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How to help nature help us in the garden

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Peter Dowdall
Rank attained: Hazel Tree
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Joined: 15 Nov 2009
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Location: cork

PostPosted: Wed Jan 20, 2010 10:48 pm    Post subject: How to help nature help us in the garden Reply with quote

Before the gardening season starts for real it's time to think a bit about how we can try and work a bit more cooperatively with nature and using her to help us in our gardening efforts.

I'm looking for any tips people have to help the natural order in the garden, below I have listed some and the reasons for why this is important, I'll be glad of anymore that anyone has.

Did you know that that cutting down on the use of harmful pesticides in the garden can benefit your garden as well as the environment. You might not know this, but not every bug in your garden is a bad bug. Some creepy crawlies are in fact eating the bugs that are eating your plants. Knowing which ones to nurture and which ones to blitz can help you to cut down on the use of sprays that are harmful to the environment, without sacrificing your beautiful blooms. Therefore, taking care of the environment does not have to mean a slug infestation.

The food chain begins with the garden in more ways than just growing vegetables. All insects are an important part of the natural food chain in your garden for other wildlife to feed on. By keeping toxic chemicals out of your garden, you allow the beneficial wildlife to make an appearance because more often than not, these good guys are affected to a greater extent than the insect you were trying to control with a pesticide.

Most of us know that Ladyirds and butterflies are the helpful damsels of the garden, but which wildlife are the knights in shining armour? Believe it or not bees, moths, hedgehogs, bats and birds are all responsible for keeping your flowers pest free. But how do you keep this helpful wildlife around?

1. Use ornamental plants that provide a food source over a long period. Include nectar- and pollen-rich plants for bees, butterflies and other flower-visiting insects, and fruiting trees and shrubs for mammals and birds. Night-flowering or scented species will benefit moths.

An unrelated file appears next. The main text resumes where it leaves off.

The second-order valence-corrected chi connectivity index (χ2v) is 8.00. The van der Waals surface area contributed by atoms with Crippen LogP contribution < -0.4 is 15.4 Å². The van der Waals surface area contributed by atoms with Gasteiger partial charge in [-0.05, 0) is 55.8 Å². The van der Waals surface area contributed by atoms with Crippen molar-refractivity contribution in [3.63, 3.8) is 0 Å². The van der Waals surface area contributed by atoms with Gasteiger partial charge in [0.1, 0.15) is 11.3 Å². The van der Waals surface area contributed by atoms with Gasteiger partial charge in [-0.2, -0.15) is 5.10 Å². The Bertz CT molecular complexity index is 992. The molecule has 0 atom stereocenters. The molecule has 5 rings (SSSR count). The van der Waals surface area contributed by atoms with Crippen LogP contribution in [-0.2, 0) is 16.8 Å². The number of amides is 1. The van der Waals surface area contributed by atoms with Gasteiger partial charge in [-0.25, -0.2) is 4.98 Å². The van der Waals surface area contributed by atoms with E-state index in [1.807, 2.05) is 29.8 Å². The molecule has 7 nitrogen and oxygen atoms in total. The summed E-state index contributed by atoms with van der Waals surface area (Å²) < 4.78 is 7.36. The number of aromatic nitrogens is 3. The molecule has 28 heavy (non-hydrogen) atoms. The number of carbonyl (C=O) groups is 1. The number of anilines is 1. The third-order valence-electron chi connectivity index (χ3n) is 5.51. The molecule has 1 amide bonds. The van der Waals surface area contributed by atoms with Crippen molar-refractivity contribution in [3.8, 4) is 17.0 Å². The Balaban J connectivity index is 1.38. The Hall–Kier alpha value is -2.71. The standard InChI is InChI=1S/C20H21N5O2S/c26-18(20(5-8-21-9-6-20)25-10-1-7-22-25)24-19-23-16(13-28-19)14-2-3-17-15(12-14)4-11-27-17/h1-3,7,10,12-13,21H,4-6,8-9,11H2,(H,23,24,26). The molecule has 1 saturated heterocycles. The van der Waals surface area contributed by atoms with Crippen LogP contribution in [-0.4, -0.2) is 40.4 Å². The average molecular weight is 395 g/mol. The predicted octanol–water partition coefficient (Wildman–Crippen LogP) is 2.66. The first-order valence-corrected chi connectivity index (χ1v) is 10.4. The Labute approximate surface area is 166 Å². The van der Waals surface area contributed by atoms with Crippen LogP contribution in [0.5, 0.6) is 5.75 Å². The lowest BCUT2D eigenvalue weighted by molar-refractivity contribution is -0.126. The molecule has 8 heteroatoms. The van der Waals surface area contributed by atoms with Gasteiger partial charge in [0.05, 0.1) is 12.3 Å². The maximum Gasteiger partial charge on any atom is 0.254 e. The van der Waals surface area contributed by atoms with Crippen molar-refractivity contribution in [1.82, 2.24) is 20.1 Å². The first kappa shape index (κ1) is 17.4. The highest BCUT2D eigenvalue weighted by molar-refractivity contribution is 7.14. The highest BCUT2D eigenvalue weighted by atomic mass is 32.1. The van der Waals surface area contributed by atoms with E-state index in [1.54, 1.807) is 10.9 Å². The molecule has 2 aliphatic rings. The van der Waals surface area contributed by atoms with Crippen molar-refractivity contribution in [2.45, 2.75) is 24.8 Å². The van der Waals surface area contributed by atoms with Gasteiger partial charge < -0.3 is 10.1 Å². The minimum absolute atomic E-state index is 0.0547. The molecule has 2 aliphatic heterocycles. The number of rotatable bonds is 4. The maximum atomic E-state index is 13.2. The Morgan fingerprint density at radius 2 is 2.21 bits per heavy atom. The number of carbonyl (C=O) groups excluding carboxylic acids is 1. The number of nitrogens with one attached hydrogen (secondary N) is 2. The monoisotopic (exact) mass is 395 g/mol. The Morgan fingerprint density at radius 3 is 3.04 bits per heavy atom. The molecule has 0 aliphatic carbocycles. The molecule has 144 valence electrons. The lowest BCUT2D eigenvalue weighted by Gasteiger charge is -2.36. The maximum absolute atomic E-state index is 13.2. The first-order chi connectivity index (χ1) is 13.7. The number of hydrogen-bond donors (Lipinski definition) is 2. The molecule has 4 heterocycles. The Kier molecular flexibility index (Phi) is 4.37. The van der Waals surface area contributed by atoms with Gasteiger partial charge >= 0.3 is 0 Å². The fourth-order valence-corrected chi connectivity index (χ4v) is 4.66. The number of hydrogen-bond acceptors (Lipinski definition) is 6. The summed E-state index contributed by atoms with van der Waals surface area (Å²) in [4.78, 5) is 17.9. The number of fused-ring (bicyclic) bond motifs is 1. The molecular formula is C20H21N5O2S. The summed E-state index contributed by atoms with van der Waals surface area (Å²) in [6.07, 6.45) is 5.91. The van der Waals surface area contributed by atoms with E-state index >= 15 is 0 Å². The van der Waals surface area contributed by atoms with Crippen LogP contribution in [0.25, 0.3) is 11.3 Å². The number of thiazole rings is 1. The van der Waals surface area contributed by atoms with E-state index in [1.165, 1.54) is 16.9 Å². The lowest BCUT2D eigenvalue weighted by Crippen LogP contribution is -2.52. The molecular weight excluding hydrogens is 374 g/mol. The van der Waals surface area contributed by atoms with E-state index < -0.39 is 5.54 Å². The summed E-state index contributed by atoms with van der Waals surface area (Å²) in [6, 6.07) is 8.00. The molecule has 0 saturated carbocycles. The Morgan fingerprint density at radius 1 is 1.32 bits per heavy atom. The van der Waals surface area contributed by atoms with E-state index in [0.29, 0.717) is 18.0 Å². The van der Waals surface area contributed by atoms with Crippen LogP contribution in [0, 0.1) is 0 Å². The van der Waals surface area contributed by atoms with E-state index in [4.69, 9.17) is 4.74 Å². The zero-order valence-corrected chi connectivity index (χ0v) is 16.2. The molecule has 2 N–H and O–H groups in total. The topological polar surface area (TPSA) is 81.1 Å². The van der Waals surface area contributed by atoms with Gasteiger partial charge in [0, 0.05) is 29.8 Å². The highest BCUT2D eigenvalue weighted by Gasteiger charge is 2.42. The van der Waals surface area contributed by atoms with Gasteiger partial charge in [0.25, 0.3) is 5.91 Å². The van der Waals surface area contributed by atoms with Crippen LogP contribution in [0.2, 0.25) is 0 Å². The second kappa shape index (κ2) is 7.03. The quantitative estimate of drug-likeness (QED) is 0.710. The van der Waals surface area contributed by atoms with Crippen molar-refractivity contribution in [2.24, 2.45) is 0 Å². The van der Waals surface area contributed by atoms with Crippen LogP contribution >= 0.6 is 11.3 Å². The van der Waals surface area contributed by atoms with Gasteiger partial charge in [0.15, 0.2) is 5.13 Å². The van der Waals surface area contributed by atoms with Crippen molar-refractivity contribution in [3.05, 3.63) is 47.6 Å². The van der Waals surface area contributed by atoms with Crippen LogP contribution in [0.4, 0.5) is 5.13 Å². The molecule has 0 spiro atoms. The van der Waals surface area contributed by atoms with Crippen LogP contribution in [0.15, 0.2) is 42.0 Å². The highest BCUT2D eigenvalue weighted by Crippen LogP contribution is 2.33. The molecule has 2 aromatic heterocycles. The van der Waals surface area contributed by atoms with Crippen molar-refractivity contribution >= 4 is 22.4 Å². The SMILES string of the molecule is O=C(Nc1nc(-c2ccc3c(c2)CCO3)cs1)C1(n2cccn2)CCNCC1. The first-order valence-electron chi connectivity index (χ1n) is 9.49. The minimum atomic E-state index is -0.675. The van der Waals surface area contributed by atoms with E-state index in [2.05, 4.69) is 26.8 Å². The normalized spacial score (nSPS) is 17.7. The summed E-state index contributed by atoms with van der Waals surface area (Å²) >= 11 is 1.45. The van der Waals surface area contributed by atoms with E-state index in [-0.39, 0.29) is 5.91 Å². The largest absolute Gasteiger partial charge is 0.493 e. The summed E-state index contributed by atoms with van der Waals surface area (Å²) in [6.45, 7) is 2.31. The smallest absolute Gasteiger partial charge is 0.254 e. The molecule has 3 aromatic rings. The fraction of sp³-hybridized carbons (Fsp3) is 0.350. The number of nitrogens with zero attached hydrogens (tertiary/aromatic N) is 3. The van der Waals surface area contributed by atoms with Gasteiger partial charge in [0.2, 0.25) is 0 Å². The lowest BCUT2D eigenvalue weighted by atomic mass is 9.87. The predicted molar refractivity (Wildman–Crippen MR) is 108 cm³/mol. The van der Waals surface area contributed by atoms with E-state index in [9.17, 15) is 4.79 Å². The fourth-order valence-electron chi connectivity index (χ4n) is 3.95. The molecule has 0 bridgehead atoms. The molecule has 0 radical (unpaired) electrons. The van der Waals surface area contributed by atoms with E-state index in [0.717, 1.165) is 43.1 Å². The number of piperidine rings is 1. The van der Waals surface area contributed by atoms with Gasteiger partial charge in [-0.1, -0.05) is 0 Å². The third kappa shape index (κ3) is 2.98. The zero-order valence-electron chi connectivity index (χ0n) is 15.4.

2 Create a log pile to benefit insects, fungi, birds, mice, hedgehogs.

3 Leave some plants uncut throughout winter to provide seeds for food and shelter to birds and other creatures.

4 A water feature (a washing-up bowl set into the ground will do) without fish will enable frogs to spawn. They will return the favour by eating slugs and snails

5 Turning part of your lawn into a wildflower meadow would require careful management but will provide food and shelter for wildlife of all kinds

6 Attract bats and hedgehogs by providing specially built boxes comfortable enough for hibernation.

7 Put out a variety of nuts, seeds and fat snacks to attract birds when natural food sources are scarce. They will at the same time eat the bugs and aphids on apple trees.

8 Ivy, honeysuckle and clematis and other climbers along with hedges offer shelter and potential nesting places for birds and over-wintering sites for butterflies

9 Hand picking and removing weak plants that are heavily infested with pests will help keep pests in check as well planting Barriers, such as floating row covers or baited traps are also effective.


10. Avoid spraying pesticides in any kitchen garden. Your produce is going into the food chain and you certainly do not want to pollute it with chemicals.

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_________________ Garden with nature for better results and a better garden
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PostPosted: Thu Jan 21, 2010 9:12 am    Post subject: Reply with quote

I think a very general piece of advice for all gardeners would be: do NOT keep your garden immaculately tidy !
Nature is not tidy.
Your "eyesore" may be just seem to be a pile of wood, a load of old pots,or a patch of nettles, but look more closely and it's full of life.
A few years ago, we moved to a totally bare site and it was quite depressing as it seemed lifeless. The first spider to colonise our new garden shed, a hare running through, a blackbird landing on a fence....all these sightings were suddenly significant....a sign that our patch of earth belonged to other creatures as well.
It was a good lesson....we are part of a larger picture, and we forget that at our peril.
As Joni Mitchell sang " You don't know what you got till it's gone." !!!
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